- 4 ears fresh sweet corn, husks and silk removed
- 2 T. olive oil
- 1 c. diced onions
- 2 jalapeño peppers, seeded and diced
- 2 cloves garlic, minced
- 2 c. vegetable stock
- 8 oz. Andouille sausage, cooked, drained, and diced
- 1 medium tomato, diced
- 1 T. chopped fresh thyme
- 2 T. butter
- Salt and pepper
Using a sharp knife and cutting board, cut corn kernels from the cobs. Reserve the cobs. Set corn aside.
Warm olive oil in large sauté pan over medium heat. Add onions and jalapeño peppers; sauté for about 5 minutes. Add garlic; sauté for another minute. Add corn kernels, cobs, vegetable stock, and Andouille sausage. Simmer for 20-30 minutes on low heat.
Remove from heat. Use tongs to remove the cobs from the pan. When cool enough to handle, scrape the cobs with the back of a chef’s knife collecting the corn milk into a bowl. Add the corn milk, fresh thyme, tomatoes, and butter to the pan. Season with salt and pepper to taste.
Learn More About Corn
The mere mention of corn this time of year makes us think of sweet corn, the lovely kernels we happily eat directly from the cob. Lest we forget, there are five general kinds of corn: popcorn, flint, dent, flour, and sweet corn. Most corn is grown to maturity and dried for use as a grain. Only sweet corn is eaten fresh as a vegetable.
Just 60 years ago, sweet corn wasn’t all that sweet. You may remember a time when you were advised to put the pot of water on to boil before harvesting the corn. Good advice considering the sugars started to convert to starch immediately after being pulled from the stalk. The first super-sweet corn with stable sugars came to market in 1961. Over the years plant breeders have worked on other traits to give us corn that is tender and creamy with a longer shelf life.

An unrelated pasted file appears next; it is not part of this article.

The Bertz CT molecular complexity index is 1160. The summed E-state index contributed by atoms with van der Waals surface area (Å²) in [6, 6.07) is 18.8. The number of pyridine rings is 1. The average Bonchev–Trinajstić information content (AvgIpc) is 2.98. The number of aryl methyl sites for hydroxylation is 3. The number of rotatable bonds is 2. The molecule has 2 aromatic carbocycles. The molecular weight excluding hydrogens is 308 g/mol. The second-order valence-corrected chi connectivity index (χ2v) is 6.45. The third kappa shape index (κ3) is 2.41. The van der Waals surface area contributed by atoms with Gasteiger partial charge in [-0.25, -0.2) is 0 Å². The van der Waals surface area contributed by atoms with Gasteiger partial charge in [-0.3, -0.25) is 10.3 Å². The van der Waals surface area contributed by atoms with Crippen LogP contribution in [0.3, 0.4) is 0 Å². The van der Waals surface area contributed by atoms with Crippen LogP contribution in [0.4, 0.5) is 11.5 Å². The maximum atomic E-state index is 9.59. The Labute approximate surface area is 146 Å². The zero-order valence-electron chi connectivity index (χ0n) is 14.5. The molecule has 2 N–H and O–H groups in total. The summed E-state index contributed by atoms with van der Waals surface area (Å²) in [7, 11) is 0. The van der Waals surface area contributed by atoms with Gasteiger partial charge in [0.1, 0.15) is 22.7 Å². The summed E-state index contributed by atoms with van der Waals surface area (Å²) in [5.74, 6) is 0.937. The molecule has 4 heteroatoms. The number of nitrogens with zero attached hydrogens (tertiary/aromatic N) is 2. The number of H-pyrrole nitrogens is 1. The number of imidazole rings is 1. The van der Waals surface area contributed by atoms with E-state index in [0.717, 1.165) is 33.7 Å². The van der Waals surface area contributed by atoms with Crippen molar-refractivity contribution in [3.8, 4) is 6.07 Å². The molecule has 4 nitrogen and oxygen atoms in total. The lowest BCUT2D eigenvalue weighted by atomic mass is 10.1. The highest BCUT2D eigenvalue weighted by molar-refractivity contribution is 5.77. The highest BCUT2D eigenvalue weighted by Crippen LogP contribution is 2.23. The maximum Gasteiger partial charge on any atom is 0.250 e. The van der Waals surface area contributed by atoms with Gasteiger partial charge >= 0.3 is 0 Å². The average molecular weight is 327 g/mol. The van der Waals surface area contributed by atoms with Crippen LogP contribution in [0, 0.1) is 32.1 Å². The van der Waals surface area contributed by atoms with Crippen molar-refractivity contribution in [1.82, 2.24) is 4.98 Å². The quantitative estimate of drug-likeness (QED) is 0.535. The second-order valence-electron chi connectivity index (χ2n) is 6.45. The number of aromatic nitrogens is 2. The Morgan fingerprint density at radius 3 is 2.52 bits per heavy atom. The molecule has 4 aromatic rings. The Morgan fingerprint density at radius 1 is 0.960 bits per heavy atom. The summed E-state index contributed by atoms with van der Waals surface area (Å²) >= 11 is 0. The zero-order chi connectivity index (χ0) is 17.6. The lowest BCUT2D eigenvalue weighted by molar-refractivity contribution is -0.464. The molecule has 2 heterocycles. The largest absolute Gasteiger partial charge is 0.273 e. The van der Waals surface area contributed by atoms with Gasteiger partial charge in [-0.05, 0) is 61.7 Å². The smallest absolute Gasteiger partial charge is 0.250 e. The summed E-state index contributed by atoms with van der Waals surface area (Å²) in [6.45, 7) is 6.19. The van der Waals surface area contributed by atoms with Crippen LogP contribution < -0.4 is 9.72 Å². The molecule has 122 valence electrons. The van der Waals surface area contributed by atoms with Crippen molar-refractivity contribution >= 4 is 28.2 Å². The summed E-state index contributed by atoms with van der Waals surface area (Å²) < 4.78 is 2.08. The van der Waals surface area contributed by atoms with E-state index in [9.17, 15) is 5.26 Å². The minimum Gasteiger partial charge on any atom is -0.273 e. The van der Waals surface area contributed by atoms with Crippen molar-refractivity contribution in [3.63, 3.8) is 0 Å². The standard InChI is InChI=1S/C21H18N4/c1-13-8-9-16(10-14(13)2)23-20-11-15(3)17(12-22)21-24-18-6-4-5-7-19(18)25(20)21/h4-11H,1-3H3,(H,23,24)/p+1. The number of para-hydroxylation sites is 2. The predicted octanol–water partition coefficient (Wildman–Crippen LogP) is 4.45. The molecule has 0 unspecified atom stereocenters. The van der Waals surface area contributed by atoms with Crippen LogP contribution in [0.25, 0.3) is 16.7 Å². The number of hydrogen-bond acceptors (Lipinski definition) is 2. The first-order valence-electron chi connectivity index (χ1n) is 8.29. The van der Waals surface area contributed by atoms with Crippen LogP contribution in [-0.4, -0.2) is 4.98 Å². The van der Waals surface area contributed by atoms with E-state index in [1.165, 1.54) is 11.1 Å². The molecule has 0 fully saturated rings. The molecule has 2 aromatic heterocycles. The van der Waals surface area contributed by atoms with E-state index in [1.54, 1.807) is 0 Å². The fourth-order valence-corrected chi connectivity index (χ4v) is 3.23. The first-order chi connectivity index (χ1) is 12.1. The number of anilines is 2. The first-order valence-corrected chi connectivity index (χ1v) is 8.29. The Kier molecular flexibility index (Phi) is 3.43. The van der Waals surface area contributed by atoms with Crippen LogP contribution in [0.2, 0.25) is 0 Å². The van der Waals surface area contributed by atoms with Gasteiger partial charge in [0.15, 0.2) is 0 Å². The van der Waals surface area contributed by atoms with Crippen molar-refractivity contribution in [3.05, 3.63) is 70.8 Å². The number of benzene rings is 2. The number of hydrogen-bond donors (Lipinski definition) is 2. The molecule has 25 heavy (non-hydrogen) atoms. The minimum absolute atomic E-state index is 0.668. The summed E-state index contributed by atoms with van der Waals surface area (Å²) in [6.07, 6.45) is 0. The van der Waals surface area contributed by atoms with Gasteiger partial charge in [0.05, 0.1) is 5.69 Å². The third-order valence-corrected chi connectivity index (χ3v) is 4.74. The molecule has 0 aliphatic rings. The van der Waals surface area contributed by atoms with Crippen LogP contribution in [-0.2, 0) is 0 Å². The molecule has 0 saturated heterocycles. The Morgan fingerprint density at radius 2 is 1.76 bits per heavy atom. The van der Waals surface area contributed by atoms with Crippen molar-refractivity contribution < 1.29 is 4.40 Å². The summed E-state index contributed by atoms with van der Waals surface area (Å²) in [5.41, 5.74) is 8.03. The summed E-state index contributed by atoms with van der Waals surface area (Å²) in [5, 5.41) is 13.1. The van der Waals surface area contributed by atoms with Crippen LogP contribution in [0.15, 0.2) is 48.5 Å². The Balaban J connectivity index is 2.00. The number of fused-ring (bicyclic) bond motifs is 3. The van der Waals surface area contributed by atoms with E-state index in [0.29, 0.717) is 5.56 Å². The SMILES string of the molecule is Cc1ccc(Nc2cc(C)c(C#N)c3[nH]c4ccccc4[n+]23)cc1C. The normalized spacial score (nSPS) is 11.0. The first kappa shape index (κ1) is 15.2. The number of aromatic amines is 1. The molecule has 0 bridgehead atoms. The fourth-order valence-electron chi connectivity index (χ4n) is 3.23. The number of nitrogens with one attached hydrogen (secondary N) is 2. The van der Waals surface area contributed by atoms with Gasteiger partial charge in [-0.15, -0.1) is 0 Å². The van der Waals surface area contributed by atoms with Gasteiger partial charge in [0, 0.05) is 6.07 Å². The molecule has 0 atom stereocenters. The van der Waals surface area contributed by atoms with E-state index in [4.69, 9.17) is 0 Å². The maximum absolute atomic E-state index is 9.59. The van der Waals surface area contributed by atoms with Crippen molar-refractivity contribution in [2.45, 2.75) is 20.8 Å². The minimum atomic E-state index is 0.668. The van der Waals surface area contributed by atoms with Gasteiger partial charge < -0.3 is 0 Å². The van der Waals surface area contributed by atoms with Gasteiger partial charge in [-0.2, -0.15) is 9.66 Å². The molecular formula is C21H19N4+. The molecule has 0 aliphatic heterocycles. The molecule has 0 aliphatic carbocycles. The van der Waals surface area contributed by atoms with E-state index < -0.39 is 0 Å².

These days you can buy pretty good sweet corn at the supermarket. It’s even better direct from the farmer. A certain amount of trust goes into selecting sweet corn. It’s okay to feel through the husks to be sure the kernels are plump. But pulling back the husks is a strict no-no. Loosening the husks allows the corn to dry out. If you don’t buy the ears you disturbed, no one else will either.
Leave the husks undisturbed and your corn will keep in the fridge for several days. When you’re ready to cook it, remove the husks and silks and trim the ends. Drop the corn in boiling water, let the water return to a boil, and turn off the heat. Here's a microwave method you may want to try.
Grilling corn takes a little more prep time. Soak shucked corn in salt water (½ cup salt in 4 quarts of water) for ½ hour up to 8 hours. Grill over a hot fire for 10 to 15 minutes, turning every few minutes.
No matter how you cook your corn-on-the-cob, serve with butter, salt and pepper. A taste of summer not to be missed!
My inspiration came from a container of spinach in the fridge that needed to be used. I searched my memory bank of recipes and considered my stash. After making several adjustments in the original recipe from Cook's Illustrated, this turned out SO GOOD!